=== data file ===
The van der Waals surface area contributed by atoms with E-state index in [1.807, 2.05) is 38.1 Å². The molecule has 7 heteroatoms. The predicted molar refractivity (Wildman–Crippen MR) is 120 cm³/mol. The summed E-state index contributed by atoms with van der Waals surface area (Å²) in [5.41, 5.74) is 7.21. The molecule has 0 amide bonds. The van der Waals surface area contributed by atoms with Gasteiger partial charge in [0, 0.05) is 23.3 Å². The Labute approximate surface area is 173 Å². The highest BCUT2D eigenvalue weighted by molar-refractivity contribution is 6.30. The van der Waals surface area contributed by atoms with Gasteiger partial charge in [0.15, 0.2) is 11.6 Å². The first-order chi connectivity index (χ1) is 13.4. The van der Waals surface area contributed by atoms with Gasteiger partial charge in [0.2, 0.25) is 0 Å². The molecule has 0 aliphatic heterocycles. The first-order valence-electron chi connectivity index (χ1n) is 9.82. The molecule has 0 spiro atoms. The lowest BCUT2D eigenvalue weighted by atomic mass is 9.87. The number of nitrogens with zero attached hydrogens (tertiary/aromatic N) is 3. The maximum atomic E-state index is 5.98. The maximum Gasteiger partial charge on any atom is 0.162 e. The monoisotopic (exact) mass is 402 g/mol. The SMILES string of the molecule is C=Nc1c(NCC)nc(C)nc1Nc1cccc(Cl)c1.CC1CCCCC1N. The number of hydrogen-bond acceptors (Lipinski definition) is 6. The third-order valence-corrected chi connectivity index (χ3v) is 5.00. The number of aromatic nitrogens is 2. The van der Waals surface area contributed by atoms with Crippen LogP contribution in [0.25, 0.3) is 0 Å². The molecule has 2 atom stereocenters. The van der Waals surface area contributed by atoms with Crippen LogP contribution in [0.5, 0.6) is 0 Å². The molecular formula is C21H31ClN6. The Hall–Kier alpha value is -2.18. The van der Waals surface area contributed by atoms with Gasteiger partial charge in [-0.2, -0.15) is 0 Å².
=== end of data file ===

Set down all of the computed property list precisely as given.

The van der Waals surface area contributed by atoms with E-state index in [1.807, 2.05) is 38.1 Å². The molecule has 7 heteroatoms. The predicted molar refractivity (Wildman–Crippen MR) is 120 cm³/mol. The summed E-state index contributed by atoms with van der Waals surface area (Å²) in [5.41, 5.74) is 7.21. The molecule has 0 amide bonds. The van der Waals surface area contributed by atoms with Gasteiger partial charge in [0, 0.05) is 23.3 Å². The Labute approximate surface area is 173 Å². The highest BCUT2D eigenvalue weighted by molar-refractivity contribution is 6.30. The van der Waals surface area contributed by atoms with Gasteiger partial charge in [0.15, 0.2) is 11.6 Å². The first-order chi connectivity index (χ1) is 13.4. The van der Waals surface area contributed by atoms with Gasteiger partial charge in [0.2, 0.25) is 0 Å². The molecule has 0 aliphatic heterocycles. The first-order valence-electron chi connectivity index (χ1n) is 9.82. The molecule has 0 spiro atoms. The lowest BCUT2D eigenvalue weighted by atomic mass is 9.87. The number of nitrogens with zero attached hydrogens (tertiary/aromatic N) is 3. The maximum atomic E-state index is 5.98. The maximum Gasteiger partial charge on any atom is 0.162 e. The monoisotopic (exact) mass is 402 g/mol. The SMILES string of the molecule is C=Nc1c(NCC)nc(C)nc1Nc1cccc(Cl)c1.CC1CCCCC1N. The number of hydrogen-bond acceptors (Lipinski definition) is 6. The third-order valence-corrected chi connectivity index (χ3v) is 5.00. The number of aromatic nitrogens is 2. The van der Waals surface area contributed by atoms with Crippen LogP contribution in [0.25, 0.3) is 0 Å². The molecule has 2 atom stereocenters. The van der Waals surface area contributed by atoms with Crippen LogP contribution in [0.5, 0.6) is 0 Å². The molecular formula is C21H31ClN6. The Hall–Kier alpha value is -2.18. The van der Waals surface area contributed by atoms with Gasteiger partial charge in [-0.2, -0.15) is 0 Å².